An analysis of the combined genomes of microorganisms inhabiting human skin demonstrates how these communities vary between individuals and across body sites, and paves the way to understanding their functions. See Article p.59
The growing interest in the human body's resident communities of microorganisms has paralleled a growing interest in probiotics and the emerging concept that foods can shape the composition of our gut microbiota and thus our health. At the same time, fuelled by fears of viruses and bacterial pathogens, hand sanitizers have become ubiquitous. The disconnect between protecting the balance of the 1014 bacteria that reside within us and destroying the 1010 bacteria that live on us is jarring. However, our knowledge of the skin microbiota pales in comparison with that of our gut microbiota. Seeking to fill these gaps, on page 59 of this issue, Oh et al.1 present an analysis of the genetic content of the bacteria, viruses and other microorganisms that live on human skin.
There is cause to distrust some of the microbes living on our skin — opportunistic pathogens such as Staphylococcus aureus reside there, as do the mixture of microbes that cause atopic dermatitis, psoriasis and acne and that are responsible for the inability of chronic wounds to heal. Yet the vast majority of our resident skin microorganisms are non-pathogenic, and many of these probably contribute to maintaining health. Indeed, earlier work from the group reporting the present study showed that, in healthy individuals, physiologically comparable body sites harbour similar bacterial and fungal communities2,3, and that shifts in skin communities are associated with development and immune status4,5. These results demonstrate that, instead of merely sampling the random bacteria in our environment with which our bodies interact, the skin can differentially select for specific populations.
The researchers have now moved beyond the question of which microbes are present on the skin to assessing what they might be doing. In this study, the authors sampled 15 healthy individuals at 18 sites and sequenced the metagenome — the collection of genomes in an environment — from each sample (Fig. 1). The use of metagenomic sequencing combined with innovative bioinformatic analyses enabled them to obtain a more comprehensive taxonomic and genetic characterization of skin microbiota than has been previously attempted. Their results included not only bacteria, but also DNA viruses and microbial eukaryotes (nucleated organisms, such as protists and fungi).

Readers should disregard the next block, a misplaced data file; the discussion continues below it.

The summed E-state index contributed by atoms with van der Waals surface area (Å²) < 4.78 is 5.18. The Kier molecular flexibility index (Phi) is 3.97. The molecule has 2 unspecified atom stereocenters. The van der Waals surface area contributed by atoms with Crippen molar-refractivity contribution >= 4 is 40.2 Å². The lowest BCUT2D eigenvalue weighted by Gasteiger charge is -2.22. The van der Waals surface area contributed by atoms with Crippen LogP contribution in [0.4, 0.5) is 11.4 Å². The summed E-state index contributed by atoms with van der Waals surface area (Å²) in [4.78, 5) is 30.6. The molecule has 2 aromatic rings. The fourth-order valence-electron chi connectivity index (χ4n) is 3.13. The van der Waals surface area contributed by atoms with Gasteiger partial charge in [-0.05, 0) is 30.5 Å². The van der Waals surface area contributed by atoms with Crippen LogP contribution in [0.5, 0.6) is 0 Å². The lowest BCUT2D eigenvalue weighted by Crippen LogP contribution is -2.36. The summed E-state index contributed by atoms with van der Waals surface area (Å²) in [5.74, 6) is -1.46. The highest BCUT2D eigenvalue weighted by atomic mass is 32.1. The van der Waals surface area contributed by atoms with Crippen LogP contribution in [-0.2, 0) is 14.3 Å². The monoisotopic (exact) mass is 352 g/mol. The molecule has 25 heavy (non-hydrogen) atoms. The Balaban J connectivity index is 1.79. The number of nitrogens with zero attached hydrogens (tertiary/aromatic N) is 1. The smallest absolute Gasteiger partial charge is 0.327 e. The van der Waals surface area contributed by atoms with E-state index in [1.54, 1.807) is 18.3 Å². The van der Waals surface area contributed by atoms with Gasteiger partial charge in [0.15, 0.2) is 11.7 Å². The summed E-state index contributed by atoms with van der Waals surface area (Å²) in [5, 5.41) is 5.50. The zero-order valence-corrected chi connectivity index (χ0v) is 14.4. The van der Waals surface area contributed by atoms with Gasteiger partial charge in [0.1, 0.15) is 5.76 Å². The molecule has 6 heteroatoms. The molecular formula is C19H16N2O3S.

This comprehensive survey revealed that each individual has a unique skin microbiota. The authors used these data to create a classifier, using a random-forest algorithm, that could differentiate between the 15 individuals on the basis of the skin metagenome, with a 19.3% error rate. When the authors attempted to classify the individuals using the bacterial, eukaryotic and viral data separately, the error rates were higher. Interestingly, it was not the dominant organisms, but the low-abundance organisms, that differentiated people. For example, the presence of Merkel cell polyomavirus, Gardnerella vaginalis and Streptococcus pyogenes were among the key features that could be used to differentiate between the individuals.
Among the more abundant bacterial populations, the researchers identified numerous strains of Propionibacterium acnes and Staphylococcus epidermidis. Investigating the spatial and personal distribution of these strains, they observed that the distribution of P. acnes strains was more individual-specific than site-specific, whereas S. epidermidis strains were more site-specific than individual-specific. Future investigations will need to focus on how the distribution of these strains varies over time and with changes in health.